America’s success gave rise to the idea that a free country needed free schools. The reformer Horace Mann, who never had more than six weeks of schooling in a year, started the Common School Movement, calling public schools “the greatest discovery made by man”.....Grammar schools spread across the US between the 1830s and 1880s. Reading, writing and arithmetic were the tools for success in industrialising economies. Towns offered children a no-cost education.......Americans achieved the world’s highest per capita income just as they became the world’s best-educated people. Mann’s constant: prioritise education.

(3) Frances Perkins
Jefferson was correct that industrial economies made people more interdependent. By 1920, more Americans lived in towns earning wages than on farms growing their own food. When the Great Depression drove unemployment to 25 per cent, the state took a third role....FDR recruited Frances Perkins, the longest serving labour secretary in US history, to rescue workers. Perkins led campaigns that established a minimum wage and maximum workweek. Most importantly, she chaired the committee that wrote the 1935 Social Security Act, creating a federal pension system and state unemployment insurance. Her achievements did not end the depression, but helped democracy weather it. Perkins’s constant: knit a safety net.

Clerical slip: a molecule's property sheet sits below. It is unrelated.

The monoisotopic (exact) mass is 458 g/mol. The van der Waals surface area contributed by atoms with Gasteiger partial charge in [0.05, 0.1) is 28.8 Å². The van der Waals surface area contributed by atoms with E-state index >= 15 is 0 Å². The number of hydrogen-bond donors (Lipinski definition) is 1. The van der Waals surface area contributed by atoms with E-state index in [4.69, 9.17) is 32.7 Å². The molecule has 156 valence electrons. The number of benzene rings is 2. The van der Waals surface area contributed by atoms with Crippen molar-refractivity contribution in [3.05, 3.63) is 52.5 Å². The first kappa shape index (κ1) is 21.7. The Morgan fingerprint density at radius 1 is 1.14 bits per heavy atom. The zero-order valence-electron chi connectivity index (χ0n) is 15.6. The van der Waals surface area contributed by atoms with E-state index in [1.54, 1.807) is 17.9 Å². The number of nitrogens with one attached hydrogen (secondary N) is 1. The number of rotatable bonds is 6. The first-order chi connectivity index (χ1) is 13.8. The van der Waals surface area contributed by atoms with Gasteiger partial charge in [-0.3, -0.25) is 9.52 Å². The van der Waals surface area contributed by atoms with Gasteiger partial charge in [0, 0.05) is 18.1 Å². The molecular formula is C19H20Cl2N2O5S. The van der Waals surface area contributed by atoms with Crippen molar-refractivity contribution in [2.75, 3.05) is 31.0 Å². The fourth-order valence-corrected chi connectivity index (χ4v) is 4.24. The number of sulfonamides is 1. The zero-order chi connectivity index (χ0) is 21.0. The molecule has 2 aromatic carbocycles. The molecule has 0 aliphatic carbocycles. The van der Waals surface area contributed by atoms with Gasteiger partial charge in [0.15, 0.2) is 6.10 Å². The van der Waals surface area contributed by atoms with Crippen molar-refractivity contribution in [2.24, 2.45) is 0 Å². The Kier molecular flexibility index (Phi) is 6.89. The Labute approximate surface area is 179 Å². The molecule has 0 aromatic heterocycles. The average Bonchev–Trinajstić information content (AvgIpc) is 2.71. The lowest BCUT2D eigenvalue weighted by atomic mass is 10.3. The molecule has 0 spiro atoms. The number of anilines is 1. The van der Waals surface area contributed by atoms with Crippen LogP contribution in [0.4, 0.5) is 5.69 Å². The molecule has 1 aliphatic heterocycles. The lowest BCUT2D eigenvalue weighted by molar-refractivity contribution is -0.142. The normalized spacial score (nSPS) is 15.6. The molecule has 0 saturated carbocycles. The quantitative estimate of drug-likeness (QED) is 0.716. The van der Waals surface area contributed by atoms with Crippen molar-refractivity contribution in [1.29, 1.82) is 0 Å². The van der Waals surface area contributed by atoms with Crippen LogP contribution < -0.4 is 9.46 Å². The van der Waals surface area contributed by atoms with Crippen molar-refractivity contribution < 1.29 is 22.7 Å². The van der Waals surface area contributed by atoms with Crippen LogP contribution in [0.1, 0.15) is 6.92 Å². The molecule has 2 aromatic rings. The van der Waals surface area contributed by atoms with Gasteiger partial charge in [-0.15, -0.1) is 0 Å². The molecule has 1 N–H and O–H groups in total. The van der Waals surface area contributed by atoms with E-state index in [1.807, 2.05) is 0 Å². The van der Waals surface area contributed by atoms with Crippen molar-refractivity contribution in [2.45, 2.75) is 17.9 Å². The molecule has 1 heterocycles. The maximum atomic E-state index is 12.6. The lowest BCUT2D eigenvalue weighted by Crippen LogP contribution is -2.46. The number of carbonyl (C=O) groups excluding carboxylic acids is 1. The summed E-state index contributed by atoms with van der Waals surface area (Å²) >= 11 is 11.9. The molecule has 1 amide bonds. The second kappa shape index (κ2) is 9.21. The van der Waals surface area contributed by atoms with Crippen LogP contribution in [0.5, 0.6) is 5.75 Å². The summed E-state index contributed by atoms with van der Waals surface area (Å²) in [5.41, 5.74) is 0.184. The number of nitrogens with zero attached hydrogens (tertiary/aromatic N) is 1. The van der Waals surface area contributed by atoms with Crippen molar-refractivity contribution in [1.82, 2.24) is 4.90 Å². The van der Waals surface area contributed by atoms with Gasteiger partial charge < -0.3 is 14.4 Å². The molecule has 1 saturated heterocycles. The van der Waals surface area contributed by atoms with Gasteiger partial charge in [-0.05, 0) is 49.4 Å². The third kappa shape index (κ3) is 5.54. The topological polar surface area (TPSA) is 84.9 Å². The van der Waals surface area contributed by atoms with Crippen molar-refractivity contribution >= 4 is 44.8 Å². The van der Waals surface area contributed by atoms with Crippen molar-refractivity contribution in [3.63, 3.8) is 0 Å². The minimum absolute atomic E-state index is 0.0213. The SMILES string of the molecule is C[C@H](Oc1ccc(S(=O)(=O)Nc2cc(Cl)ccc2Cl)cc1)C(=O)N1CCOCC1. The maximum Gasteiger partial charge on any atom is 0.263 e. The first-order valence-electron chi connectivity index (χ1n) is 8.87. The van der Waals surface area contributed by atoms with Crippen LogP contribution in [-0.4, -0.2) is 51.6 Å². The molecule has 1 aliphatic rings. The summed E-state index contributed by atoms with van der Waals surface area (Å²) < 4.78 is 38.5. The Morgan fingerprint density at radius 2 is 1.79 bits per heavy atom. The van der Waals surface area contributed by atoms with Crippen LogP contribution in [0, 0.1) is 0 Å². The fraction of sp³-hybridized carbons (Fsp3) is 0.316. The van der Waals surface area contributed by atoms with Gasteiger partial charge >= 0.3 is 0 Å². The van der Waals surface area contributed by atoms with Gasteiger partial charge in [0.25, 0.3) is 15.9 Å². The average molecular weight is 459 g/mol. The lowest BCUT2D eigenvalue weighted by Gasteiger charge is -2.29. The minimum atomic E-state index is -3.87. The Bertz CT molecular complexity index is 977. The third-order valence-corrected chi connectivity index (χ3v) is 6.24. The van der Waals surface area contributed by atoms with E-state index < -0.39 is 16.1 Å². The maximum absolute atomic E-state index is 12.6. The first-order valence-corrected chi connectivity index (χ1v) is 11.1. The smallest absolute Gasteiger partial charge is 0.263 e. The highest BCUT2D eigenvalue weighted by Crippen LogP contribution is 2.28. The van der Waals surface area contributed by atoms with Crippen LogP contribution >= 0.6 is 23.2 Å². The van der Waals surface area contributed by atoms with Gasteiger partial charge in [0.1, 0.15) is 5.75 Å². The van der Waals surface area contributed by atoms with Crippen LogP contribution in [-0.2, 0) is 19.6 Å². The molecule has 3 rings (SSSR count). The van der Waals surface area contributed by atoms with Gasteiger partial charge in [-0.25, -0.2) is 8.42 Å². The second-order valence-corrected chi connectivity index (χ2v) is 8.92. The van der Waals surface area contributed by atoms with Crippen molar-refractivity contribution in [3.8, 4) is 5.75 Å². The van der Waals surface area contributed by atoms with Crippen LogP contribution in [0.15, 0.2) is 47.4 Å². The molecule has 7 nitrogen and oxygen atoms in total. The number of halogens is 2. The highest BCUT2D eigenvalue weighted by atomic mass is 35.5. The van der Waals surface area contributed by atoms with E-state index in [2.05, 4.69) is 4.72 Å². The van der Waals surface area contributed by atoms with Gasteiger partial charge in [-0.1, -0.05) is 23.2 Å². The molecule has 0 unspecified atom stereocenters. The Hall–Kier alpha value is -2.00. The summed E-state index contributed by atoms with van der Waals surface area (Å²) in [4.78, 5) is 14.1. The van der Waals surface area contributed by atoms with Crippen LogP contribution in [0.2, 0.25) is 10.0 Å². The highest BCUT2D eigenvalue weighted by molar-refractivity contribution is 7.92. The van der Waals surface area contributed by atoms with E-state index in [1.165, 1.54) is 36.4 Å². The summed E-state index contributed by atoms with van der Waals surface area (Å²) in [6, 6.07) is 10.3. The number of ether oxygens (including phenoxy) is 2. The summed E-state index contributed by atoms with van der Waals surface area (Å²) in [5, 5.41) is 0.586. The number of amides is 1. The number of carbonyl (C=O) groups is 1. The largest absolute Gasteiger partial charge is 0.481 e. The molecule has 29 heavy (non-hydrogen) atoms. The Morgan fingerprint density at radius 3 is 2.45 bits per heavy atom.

The world has ridden three swells of industrialisation occasioned by the harnessing of steam, electricity and computers. The next wave, brought to us by AI, towers over us. History shows that innovation, education and safety nets point the ship of state into the wave.

Progress is a variable. Hamilton, Mann and Perkins would each urge us to mind the constants in the historical equation.